Jewish Philanthropists Make Good Global Citizens, And We Should Be Happy About That
Article written by Carol Davidson
The impetus for this article, it turns out, was a personal judgment call that I got wrong. Let me state at the outset that I am neither an anthropologist nor sociologist, and claim no expertise in the study of data around societal trends. My interest in philanthropy in general, and Jewish philanthropy in particular, is the result of 25 years of asking Jews (mostly) to give.
My erroneous assumption about that giving, however, came from the rabbinic academy in which I was trained as an adult. It was there that the doctrine of helping ones own first and foremost, or being obligated to only help ones own, seeped into my consciousness and became conflated with the way I thought Jews in the pews were thinking. I was always internally at odds with the narrowness of this view, but felt it better kept a deep, dark personal secret lest I upset those who projected a certain persona onto me as a leader in the Jewish community.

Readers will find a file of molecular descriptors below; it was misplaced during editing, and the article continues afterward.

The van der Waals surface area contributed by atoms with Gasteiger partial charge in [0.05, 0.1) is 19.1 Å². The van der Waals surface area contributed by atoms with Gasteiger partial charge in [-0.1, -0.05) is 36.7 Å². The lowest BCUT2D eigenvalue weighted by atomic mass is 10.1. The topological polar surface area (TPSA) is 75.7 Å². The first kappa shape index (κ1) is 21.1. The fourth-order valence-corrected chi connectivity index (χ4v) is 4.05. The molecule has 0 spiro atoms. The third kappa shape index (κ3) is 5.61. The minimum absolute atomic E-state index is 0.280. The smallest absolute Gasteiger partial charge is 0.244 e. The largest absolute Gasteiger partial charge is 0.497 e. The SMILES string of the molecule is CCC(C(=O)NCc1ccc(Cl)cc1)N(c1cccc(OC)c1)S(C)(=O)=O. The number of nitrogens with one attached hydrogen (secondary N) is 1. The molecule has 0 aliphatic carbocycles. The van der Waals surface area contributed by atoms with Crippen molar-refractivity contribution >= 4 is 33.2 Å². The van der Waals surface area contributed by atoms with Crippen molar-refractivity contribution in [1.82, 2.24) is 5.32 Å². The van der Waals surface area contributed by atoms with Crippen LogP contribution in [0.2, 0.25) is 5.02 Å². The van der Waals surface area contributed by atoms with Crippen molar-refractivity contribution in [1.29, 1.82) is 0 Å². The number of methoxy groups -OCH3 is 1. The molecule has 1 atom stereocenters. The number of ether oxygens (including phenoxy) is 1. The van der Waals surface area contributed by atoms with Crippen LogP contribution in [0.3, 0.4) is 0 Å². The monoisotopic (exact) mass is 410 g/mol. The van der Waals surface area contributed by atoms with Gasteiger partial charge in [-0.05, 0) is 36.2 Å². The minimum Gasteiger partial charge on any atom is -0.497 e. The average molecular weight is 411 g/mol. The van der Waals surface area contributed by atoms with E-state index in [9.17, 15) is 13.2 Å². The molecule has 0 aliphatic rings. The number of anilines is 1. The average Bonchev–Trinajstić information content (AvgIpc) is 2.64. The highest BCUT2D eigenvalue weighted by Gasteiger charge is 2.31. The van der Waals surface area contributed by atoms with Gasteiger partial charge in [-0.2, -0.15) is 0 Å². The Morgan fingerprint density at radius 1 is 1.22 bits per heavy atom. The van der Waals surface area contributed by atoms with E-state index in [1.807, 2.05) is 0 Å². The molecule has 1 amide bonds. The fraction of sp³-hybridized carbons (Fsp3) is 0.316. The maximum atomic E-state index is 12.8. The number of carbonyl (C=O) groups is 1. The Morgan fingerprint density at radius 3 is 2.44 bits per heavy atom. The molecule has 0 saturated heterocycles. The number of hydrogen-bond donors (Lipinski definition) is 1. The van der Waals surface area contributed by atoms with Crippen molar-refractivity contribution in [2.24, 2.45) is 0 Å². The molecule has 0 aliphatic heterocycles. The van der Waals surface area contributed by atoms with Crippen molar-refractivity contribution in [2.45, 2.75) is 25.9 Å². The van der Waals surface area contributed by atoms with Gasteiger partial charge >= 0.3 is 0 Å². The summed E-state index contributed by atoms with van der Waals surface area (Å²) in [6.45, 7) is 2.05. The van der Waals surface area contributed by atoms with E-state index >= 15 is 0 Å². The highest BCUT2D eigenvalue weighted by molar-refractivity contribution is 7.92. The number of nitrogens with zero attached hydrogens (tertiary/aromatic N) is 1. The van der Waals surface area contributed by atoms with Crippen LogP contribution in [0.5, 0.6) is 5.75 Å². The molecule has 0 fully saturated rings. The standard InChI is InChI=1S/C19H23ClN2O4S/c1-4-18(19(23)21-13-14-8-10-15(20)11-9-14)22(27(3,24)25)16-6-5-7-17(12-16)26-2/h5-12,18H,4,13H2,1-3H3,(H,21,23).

When I set out to write about Jewish giving in a global society, I was fully prepared to be critical of the notion that many, if not most Jews felt their philanthropy should be directed at causes that were primarily benefiting Jews. Put another way, I was convinced that many, if not most Jews felt less of an obligation, less connected and less responsible to the global world in which we live than other non-Jewish philanthropists. Numerous, personal conversations with leading Jewish philanthropists and a close reading of the 2013 study: Connected to Give, provided evidence to the contrary. Go figure.